Groups will be left with food crops, some money, and possibly some cash crops.  Any scraps of paper should be thrown away.

Food Crops

Each person will need to ‘eat’ one food crop (green cut-out shape) to survive into year two.  On this basis, the teacher collects one food shape per person from each group (five from a group of five and so on).  Extra food shapes can be stored for one year only.  Groups without enough food to eat will have to buy shapes from another group with extras.  The group selling the food negotiates the price.

Note For Teachers

If any group is still left hungry, offer them ‘food aid’ by giving them some of the food you have collected.  In return they must give up their food fields and grow cash crops for you (or the government) in future – exchange their green templates for red ones.  You may then decide to extend this idea of enforced cash crop production by not paying them for the crops they produce in the future.  Instead, give them a small amount of money (say one unit each) with which to buy food at the end of the year two.


All groups have to pay taxes for water, schooling, hospitals and other services.  Deduct about six units of money per group for this.  Oil could be an additional expense.  It is most effective if the teachers take money for each expense (some groups may be charged more than others).

Cash Crops

Half-finished cash crops (red squares) are frost-damaged crops and unsaleable – they will have to be thrown away.  Crops not yet taken to market are useless now and must be discarded.  Any unused red squares can be kept for farming in year two.


Groups can keep their farming tools (scissors and pencils) for the next year’s farming.  They may also keep their land (templates).

As a class, take stock of the situation and compare notes.

Who has money?  How much?  What will they spend their money on?  How much food do groups have?  What helped them to do so well?  What were the problems?

 BGCI is very grateful to Oxfam GB for their permission to reproduce this simmulation game. Oxfam GB is a development, relief, and campaigning organisation dedicated to finding lasting solutions to poverty and suffering around the world.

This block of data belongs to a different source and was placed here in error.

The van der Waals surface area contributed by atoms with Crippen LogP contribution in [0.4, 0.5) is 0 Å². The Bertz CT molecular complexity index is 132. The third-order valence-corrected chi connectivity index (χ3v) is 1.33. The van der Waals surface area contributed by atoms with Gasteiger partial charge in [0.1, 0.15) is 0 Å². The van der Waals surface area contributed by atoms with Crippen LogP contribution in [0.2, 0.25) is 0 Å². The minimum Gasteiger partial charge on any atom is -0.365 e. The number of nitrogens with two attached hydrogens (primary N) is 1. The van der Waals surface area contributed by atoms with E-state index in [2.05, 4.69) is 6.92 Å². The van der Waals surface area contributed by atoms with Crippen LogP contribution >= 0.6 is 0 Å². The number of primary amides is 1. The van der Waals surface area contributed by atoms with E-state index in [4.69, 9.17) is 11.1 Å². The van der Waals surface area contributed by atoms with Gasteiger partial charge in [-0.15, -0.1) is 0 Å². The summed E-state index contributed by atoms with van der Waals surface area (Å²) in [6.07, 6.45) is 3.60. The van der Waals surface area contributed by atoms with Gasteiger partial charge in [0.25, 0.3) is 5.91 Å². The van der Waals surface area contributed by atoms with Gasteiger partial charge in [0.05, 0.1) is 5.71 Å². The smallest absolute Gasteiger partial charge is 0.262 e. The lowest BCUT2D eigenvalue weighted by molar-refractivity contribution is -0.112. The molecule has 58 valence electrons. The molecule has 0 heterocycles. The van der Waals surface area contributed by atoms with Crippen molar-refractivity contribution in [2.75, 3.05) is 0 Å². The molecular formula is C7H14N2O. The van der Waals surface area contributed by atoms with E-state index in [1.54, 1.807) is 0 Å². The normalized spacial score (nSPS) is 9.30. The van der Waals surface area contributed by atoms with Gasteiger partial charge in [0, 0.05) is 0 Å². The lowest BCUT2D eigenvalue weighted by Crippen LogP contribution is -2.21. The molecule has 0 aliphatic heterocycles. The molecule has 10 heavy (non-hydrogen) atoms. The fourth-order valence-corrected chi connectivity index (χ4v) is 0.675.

Oxfam produces an annual education catalogue which contains over 400 items (photo packs, video packs, books, posters, maps, CDROMs, etc) selected on quality criteria to support teaching about development issues, global citizenship and sustainable development and livelihoods.  It sets out to be a 'one stop shop' for teachers, curriculum advisers and others working in education and with young people, bringing together the best materials from NGOs, Development Education Centres, intergovernmental and international organisations, and from commercial publishers.

Oxfam holds stock of all the items and can supply, on a single order, teaching materials from diverse sources.  For a copy of the current Oxfam Education Resources for Schools Catalogue write to Oxfam Publishing, 274 Banbury Road, Oxford OX2 7DZ, UK. Tel: +44 (0)1865 311311. Email:  Web site:


L’activité présentée ici est la première partie d’un jeu de simulations destiné aux enfants âgés de 7 à 11 ans, pour expérimenter quelques uns des problèmes auxquels ont à faire face des agriculteurs dans bien des parties du monde. Produit par Oxfam en Grande Bretagne, le jeu peut être utilisé en complément d’un travail scolaire, destiné à faire percevoir d’où vient notre nourriture et les chemins par lesquels cela nous lie au reste du monde. Le jeu a pour but en particulier d’aider les enfants:

  • A apprécier la distinction entre la collecte de fonds et la collecte de nourriture.
  • A comprendre pourquoi les agriculteurs ne peuvent pas toujours produire assez de nourriture pour nourrir leur propre communauté.
  • A comprendre le rôle du marché en se mettant dans le rôle de fermiers qui ont à faire face à ces contraintes.
  • A développer une série de compétences, incluant les mathématiques, le travail de discussions de groupes, la dextérité et l’habilité manuelle.

Le jeu peut être utilisé par des éducateurs de jardins botaniques comme un outil pour l’apprentissage ou une ressource d’enseignement pour les enfants qui visitent le jardin.  La seconde partie du jeu sera expliquée dans la prochaine édition de Roots.


La actividad presentada aquí es la primera parte de un juego de simulación que permite a los niños , entre 7-11 años de edad, experimentar algunos de los retos enfrentados por los granjeros en muchas partes del mundo.  Producido por Oxfam, U.K. el juego puede ser usado para complementar trabajo en clase, el cuál busca hacia de donde nuestra comida viene y de las formas en las cuales ella se liga con el resto del mundo. En particular el objetivo del juego es ayudar a los niños a

  • Apreciar la diferencia entre los cultivos que se promueven por dinero y los cultivos alimenticios.
  • Entender porque los granjeros no pueden siempre cultivar suficiente comida para alimentar sus propias comunidades.
  • Entender como las fuerzas del mercado trabajan, y los  colocan en el papel de granjeros quienes tienen que competir con las mismas.
  • Desarrollar un rango de herramientas, incluyendo las herramientas matemáticas, grupos de trabajo cooperativas, discusión y empatía, y destreza manual.

El juego podría ser usado por los educadores en jardines botánicos como una herramienta para el entrenamiento de maestros o como un recurso de enseñanza para niños cuando ellos visitan el jardín.  La segunda parte del juego aparecerá en el próximo número de Roots.